Keeping rabbits in check, GFP official says South Dakota is home to roughly 2,000 bobcats

KELOLAND.com Original

SIOUX FALLS, S.D. (KELO) — Active at night, in the rough and rugged terrain of western South Dakota, bobcats thrive. 

Recent daylight photos sent to KELOLAND News of a bobcat stalking a turkey near Wagner at dawn have highlighted the rarely seen cats. Senior wildlife biologist Chad Lehman said Game, Fish and Parks department officials have been radio collaring and tracking bobcats more extensively since 2016. He told KELOLAND News the most recent estimate of the bobcat population is roughly 2,000. 

“Most of the bulk of that population, 70- to 80-percent, is going to be West River prairie,” Lehman said. “The remaining cats are East River, mainly along the Missouri River and a small population in the Black Hills as well.” 

The population estimate takes data from radio collar data, research information and harvest data. Lehman said modern bobcat harvest data dates back to the early 1970s. 

Hunting and trapping of bobcats starts Dec. 26 in both West River and East River and ends Feb. 15 in both West River and East River. Nonresident bobcat season is Jan. 8 to Feb. 15. Bobcats are unrestricted in West River but the limit is one in East River.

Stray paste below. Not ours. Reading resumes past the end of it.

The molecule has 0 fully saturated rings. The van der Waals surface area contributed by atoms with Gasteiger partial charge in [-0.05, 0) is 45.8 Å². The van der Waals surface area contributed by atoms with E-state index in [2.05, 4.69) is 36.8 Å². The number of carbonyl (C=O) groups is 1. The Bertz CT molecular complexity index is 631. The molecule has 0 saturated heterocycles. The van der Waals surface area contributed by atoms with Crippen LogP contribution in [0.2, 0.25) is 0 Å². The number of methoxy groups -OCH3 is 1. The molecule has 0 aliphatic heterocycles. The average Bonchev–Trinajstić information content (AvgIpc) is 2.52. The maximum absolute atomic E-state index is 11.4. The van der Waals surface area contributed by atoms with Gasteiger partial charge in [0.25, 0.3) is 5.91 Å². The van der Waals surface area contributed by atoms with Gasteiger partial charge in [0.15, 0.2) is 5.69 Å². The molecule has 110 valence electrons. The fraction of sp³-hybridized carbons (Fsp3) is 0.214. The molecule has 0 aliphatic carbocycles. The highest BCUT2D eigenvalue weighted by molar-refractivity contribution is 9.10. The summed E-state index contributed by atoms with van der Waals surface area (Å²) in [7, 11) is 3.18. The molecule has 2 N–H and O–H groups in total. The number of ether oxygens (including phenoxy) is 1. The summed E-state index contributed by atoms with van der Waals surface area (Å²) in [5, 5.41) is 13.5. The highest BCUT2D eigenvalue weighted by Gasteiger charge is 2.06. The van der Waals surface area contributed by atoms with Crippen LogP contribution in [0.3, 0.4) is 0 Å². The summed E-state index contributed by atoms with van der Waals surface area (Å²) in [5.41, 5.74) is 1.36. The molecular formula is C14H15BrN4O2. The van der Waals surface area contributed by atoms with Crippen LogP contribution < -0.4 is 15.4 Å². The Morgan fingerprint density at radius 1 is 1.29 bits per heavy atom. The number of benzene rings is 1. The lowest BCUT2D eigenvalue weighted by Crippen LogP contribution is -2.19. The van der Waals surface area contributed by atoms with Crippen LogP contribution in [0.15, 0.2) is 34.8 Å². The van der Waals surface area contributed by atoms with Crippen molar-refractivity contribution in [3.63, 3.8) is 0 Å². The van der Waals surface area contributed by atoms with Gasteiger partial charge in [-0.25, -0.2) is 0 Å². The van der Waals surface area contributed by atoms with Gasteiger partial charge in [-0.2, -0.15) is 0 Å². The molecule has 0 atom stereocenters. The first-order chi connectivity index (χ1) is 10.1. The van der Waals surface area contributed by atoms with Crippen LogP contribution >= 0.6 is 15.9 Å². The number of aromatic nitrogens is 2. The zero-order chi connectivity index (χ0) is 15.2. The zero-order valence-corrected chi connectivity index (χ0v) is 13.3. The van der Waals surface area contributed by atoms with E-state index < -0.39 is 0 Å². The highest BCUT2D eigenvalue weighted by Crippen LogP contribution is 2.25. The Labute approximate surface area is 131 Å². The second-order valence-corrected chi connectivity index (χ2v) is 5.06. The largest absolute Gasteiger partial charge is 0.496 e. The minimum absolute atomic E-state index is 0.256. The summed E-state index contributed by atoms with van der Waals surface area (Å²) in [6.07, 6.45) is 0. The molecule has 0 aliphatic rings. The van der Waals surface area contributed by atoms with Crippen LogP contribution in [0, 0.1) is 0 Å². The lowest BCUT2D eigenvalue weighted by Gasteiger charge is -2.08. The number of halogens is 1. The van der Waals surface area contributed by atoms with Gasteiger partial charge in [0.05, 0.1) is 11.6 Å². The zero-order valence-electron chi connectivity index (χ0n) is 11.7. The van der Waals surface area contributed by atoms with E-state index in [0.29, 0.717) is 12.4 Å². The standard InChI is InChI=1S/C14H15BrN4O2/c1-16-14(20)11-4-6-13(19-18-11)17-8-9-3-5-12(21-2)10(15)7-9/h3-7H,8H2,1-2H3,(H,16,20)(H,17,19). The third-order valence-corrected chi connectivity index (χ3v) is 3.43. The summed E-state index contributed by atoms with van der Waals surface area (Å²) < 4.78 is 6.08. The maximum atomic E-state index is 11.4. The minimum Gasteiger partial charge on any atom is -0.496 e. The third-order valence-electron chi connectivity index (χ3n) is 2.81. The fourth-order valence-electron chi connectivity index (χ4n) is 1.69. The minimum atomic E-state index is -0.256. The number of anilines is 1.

They feed mostly on rabbits and wild turkeys, Lehman said, and “rugged, more brushy habitat” is where they’ll be found. The best chance to see a bobcat is at night and Lehman noted daylight sightings of bobcats are rare.   

Lehman emphasized the important role bobcats play in keeping rabbit populations in balance. When rabbits become over-abundant they can cause damage to native trees and shrubs.

“They can keep that species in check,” Lehman said. “From a sportsman standpoint, the trappers and hunters that hunt them, they really, really get after it and they really enjoy the recreational value of having them on the landscape.”

What makes a bobcat, a bobcat? 

Lynx are the closest comparison to bobcats, but Lehman said lynx are taller, don’t have as many spots as bobcats and have taller ear tufts. 

Lehman said lynx are mostly found in Canada and northern areas of Montana.

Weight-wise, Lehman noted bobcats are similar with females averaging about 15-16 pounds and males averaging 20-22 pounds. 

Recently, the GFP radio collared an “exceptional male” bobcat that weighed 45 pounds. 

“That’s a top-end, rare animal,” said Lehman, noting there’s no radio collar history of any bobcat getting close to that size. “That’s a really big cat.”

Copyright 2021 Nexstar Media Inc. All rights reserved. This material may not be published, broadcast, rewritten, or redistributed.

Continuing The Conversation
See Full Weather Forecast

Trending Stories

Don't Miss!

More Don't Miss